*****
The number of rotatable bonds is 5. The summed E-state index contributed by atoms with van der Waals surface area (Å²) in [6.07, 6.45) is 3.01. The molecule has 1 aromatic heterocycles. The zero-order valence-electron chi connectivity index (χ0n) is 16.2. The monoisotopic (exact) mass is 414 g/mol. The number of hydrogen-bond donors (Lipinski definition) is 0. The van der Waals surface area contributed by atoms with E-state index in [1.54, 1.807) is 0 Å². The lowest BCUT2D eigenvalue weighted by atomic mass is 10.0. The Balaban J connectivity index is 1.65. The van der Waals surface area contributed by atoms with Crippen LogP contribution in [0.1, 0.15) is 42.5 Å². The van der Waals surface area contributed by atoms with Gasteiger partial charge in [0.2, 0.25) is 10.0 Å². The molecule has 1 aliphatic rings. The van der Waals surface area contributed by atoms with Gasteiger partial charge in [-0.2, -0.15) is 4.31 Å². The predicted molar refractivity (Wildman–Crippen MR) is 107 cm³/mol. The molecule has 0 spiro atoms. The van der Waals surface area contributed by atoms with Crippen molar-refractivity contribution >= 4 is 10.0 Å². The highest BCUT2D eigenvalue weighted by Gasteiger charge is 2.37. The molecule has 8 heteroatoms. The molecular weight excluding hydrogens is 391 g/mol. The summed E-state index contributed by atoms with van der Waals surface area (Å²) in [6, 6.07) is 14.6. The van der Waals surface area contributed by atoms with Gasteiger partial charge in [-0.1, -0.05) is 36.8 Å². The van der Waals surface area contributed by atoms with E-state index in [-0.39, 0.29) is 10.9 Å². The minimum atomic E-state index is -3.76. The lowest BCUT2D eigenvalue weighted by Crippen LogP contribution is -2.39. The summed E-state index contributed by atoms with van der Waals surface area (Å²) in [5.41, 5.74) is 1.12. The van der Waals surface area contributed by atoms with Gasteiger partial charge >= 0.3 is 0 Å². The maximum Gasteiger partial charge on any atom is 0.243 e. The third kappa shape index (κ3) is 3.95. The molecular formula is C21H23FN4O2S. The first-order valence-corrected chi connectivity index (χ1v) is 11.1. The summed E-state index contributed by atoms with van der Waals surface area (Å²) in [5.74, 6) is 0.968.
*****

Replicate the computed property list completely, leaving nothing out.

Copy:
The number of rotatable bonds is 5. The summed E-state index contributed by atoms with van der Waals surface area (Å²) in [6.07, 6.45) is 3.01. The molecule has 1 aromatic heterocycles. The zero-order valence-electron chi connectivity index (χ0n) is 16.2. The monoisotopic (exact) mass is 414 g/mol. The number of hydrogen-bond donors (Lipinski definition) is 0. The van der Waals surface area contributed by atoms with E-state index in [1.54, 1.807) is 0 Å². The lowest BCUT2D eigenvalue weighted by atomic mass is 10.0. The Balaban J connectivity index is 1.65. The van der Waals surface area contributed by atoms with Crippen LogP contribution in [0.1, 0.15) is 42.5 Å². The van der Waals surface area contributed by atoms with Gasteiger partial charge in [0.2, 0.25) is 10.0 Å². The molecule has 1 aliphatic rings. The van der Waals surface area contributed by atoms with Gasteiger partial charge in [-0.2, -0.15) is 4.31 Å². The predicted molar refractivity (Wildman–Crippen MR) is 107 cm³/mol. The molecule has 0 spiro atoms. The van der Waals surface area contributed by atoms with Crippen molar-refractivity contribution >= 4 is 10.0 Å². The highest BCUT2D eigenvalue weighted by Gasteiger charge is 2.37. The molecule has 8 heteroatoms. The molecular weight excluding hydrogens is 391 g/mol. The summed E-state index contributed by atoms with van der Waals surface area (Å²) in [6, 6.07) is 14.6. The van der Waals surface area contributed by atoms with Gasteiger partial charge in [-0.1, -0.05) is 36.8 Å². The van der Waals surface area contributed by atoms with E-state index in [-0.39, 0.29) is 10.9 Å². The minimum atomic E-state index is -3.76. The lowest BCUT2D eigenvalue weighted by Crippen LogP contribution is -2.39. The summed E-state index contributed by atoms with van der Waals surface area (Å²) in [5.41, 5.74) is 1.12. The van der Waals surface area contributed by atoms with Gasteiger partial charge >= 0.3 is 0 Å². The maximum Gasteiger partial charge on any atom is 0.243 e. The third kappa shape index (κ3) is 3.95. The molecular formula is C21H23FN4O2S. The first-order valence-corrected chi connectivity index (χ1v) is 11.1. The summed E-state index contributed by atoms with van der Waals surface area (Å²) in [5.74, 6) is 0.968.